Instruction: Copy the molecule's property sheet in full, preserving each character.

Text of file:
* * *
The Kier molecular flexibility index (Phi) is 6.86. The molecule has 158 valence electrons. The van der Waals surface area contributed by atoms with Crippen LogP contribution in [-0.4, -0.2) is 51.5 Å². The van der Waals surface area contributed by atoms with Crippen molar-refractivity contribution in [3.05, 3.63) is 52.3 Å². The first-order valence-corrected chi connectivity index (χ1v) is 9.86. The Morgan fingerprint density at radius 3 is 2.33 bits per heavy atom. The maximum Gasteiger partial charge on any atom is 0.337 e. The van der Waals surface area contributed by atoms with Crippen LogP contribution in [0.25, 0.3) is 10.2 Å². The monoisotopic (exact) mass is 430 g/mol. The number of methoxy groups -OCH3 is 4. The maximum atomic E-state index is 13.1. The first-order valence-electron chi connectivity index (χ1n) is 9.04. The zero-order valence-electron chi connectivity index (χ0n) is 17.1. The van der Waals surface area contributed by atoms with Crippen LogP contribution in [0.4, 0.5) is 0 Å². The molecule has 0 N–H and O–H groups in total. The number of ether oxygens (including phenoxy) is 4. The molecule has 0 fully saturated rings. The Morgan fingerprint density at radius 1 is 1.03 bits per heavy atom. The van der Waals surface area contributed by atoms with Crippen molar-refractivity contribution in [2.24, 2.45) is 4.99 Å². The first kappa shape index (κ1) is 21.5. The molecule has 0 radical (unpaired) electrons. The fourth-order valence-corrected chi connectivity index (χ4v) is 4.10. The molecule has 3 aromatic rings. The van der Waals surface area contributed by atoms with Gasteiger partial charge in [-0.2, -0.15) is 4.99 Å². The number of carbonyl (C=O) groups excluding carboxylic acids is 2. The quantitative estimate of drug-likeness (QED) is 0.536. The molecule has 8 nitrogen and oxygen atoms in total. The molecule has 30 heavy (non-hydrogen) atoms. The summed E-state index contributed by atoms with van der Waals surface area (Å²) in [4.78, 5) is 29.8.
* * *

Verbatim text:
The Kier molecular flexibility index (Phi) is 6.86. The molecule has 158 valence electrons. The van der Waals surface area contributed by atoms with Crippen LogP contribution in [-0.4, -0.2) is 51.5 Å². The van der Waals surface area contributed by atoms with Crippen molar-refractivity contribution in [3.05, 3.63) is 52.3 Å². The first-order valence-corrected chi connectivity index (χ1v) is 9.86. The Morgan fingerprint density at radius 3 is 2.33 bits per heavy atom. The maximum Gasteiger partial charge on any atom is 0.337 e. The van der Waals surface area contributed by atoms with Crippen LogP contribution in [0.25, 0.3) is 10.2 Å². The monoisotopic (exact) mass is 430 g/mol. The number of methoxy groups -OCH3 is 4. The maximum atomic E-state index is 13.1. The first-order valence-electron chi connectivity index (χ1n) is 9.04. The zero-order valence-electron chi connectivity index (χ0n) is 17.1. The van der Waals surface area contributed by atoms with Crippen LogP contribution in [0.4, 0.5) is 0 Å². The molecule has 0 N–H and O–H groups in total. The number of ether oxygens (including phenoxy) is 4. The molecule has 0 fully saturated rings. The Morgan fingerprint density at radius 1 is 1.03 bits per heavy atom. The van der Waals surface area contributed by atoms with Crippen molar-refractivity contribution in [2.24, 2.45) is 4.99 Å². The first kappa shape index (κ1) is 21.5. The molecule has 0 radical (unpaired) electrons. The fourth-order valence-corrected chi connectivity index (χ4v) is 4.10. The molecule has 3 aromatic rings. The van der Waals surface area contributed by atoms with Gasteiger partial charge in [-0.2, -0.15) is 4.99 Å². The number of carbonyl (C=O) groups excluding carboxylic acids is 2. The quantitative estimate of drug-likeness (QED) is 0.536. The molecule has 8 nitrogen and oxygen atoms in total. The molecule has 30 heavy (non-hydrogen) atoms. The summed E-state index contributed by atoms with van der Waals surface area (Å²) in [4.78, 5) is 29.8.